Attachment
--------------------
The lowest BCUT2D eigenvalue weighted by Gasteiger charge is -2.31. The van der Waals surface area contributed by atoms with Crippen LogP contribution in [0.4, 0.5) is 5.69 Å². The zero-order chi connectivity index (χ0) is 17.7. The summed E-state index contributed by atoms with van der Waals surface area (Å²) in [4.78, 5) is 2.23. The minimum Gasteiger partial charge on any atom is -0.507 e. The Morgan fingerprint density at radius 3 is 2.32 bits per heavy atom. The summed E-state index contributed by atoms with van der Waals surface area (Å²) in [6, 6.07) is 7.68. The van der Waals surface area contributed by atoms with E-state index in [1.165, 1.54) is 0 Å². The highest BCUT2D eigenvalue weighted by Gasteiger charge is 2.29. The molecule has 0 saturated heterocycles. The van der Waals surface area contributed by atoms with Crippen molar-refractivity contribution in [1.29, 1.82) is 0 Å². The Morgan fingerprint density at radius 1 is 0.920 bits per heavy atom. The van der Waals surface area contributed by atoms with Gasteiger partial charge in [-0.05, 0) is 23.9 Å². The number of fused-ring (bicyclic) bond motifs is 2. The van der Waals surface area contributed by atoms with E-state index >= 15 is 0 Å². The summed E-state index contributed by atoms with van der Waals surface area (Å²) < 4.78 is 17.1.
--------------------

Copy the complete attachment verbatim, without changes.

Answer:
The lowest BCUT2D eigenvalue weighted by Gasteiger charge is -2.31. The van der Waals surface area contributed by atoms with Crippen LogP contribution in [0.4, 0.5) is 5.69 Å². The zero-order chi connectivity index (χ0) is 17.7. The summed E-state index contributed by atoms with van der Waals surface area (Å²) in [4.78, 5) is 2.23. The minimum Gasteiger partial charge on any atom is -0.507 e. The Morgan fingerprint density at radius 3 is 2.32 bits per heavy atom. The summed E-state index contributed by atoms with van der Waals surface area (Å²) in [6, 6.07) is 7.68. The van der Waals surface area contributed by atoms with E-state index in [1.165, 1.54) is 0 Å². The highest BCUT2D eigenvalue weighted by Gasteiger charge is 2.29. The molecule has 0 saturated heterocycles. The van der Waals surface area contributed by atoms with Crippen molar-refractivity contribution in [1.29, 1.82) is 0 Å². The Morgan fingerprint density at radius 1 is 0.920 bits per heavy atom. The van der Waals surface area contributed by atoms with Gasteiger partial charge in [-0.05, 0) is 23.9 Å². The number of fused-ring (bicyclic) bond motifs is 2. The van der Waals surface area contributed by atoms with E-state index >= 15 is 0 Å². The summed E-state index contributed by atoms with van der Waals surface area (Å²) < 4.78 is 17.1.